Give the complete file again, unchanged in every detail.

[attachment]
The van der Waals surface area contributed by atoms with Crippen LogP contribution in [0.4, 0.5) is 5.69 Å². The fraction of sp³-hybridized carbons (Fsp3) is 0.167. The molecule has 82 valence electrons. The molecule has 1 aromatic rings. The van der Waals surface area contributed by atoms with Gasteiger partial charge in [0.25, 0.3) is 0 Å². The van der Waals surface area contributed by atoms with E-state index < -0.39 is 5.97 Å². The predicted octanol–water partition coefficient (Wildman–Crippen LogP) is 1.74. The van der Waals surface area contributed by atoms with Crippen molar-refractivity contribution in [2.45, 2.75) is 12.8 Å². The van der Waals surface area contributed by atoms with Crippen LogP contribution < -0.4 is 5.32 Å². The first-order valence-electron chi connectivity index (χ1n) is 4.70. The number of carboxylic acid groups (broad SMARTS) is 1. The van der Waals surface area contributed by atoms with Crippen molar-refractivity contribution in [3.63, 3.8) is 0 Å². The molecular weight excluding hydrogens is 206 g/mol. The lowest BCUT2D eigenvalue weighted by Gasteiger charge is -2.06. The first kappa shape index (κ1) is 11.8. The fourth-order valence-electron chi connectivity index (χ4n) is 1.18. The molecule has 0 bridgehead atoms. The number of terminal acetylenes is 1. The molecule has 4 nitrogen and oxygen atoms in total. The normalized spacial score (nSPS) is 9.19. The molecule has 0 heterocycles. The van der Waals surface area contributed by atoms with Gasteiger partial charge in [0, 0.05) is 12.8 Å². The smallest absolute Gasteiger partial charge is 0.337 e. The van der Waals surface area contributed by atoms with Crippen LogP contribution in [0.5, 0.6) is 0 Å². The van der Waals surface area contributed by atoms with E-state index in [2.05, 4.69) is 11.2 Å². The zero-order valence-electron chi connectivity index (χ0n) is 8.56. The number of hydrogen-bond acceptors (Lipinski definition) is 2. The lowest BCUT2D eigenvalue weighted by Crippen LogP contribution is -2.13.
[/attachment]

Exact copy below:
The van der Waals surface area contributed by atoms with Crippen LogP contribution in [0.4, 0.5) is 5.69 Å². The fraction of sp³-hybridized carbons (Fsp3) is 0.167. The molecule has 82 valence electrons. The molecule has 1 aromatic rings. The van der Waals surface area contributed by atoms with Gasteiger partial charge in [0.25, 0.3) is 0 Å². The van der Waals surface area contributed by atoms with E-state index < -0.39 is 5.97 Å². The predicted octanol–water partition coefficient (Wildman–Crippen LogP) is 1.74. The van der Waals surface area contributed by atoms with Crippen molar-refractivity contribution in [2.45, 2.75) is 12.8 Å². The van der Waals surface area contributed by atoms with Crippen LogP contribution < -0.4 is 5.32 Å². The first-order valence-electron chi connectivity index (χ1n) is 4.70. The number of carboxylic acid groups (broad SMARTS) is 1. The van der Waals surface area contributed by atoms with Crippen molar-refractivity contribution in [3.63, 3.8) is 0 Å². The molecular weight excluding hydrogens is 206 g/mol. The lowest BCUT2D eigenvalue weighted by Gasteiger charge is -2.06. The first kappa shape index (κ1) is 11.8. The fourth-order valence-electron chi connectivity index (χ4n) is 1.18. The molecule has 0 bridgehead atoms. The number of terminal acetylenes is 1. The molecule has 4 nitrogen and oxygen atoms in total. The normalized spacial score (nSPS) is 9.19. The molecule has 0 heterocycles. The van der Waals surface area contributed by atoms with Gasteiger partial charge in [0, 0.05) is 12.8 Å². The smallest absolute Gasteiger partial charge is 0.337 e. The van der Waals surface area contributed by atoms with Crippen LogP contribution in [0.5, 0.6) is 0 Å². The van der Waals surface area contributed by atoms with E-state index in [2.05, 4.69) is 11.2 Å². The zero-order valence-electron chi connectivity index (χ0n) is 8.56. The number of hydrogen-bond acceptors (Lipinski definition) is 2. The lowest BCUT2D eigenvalue weighted by Crippen LogP contribution is -2.13.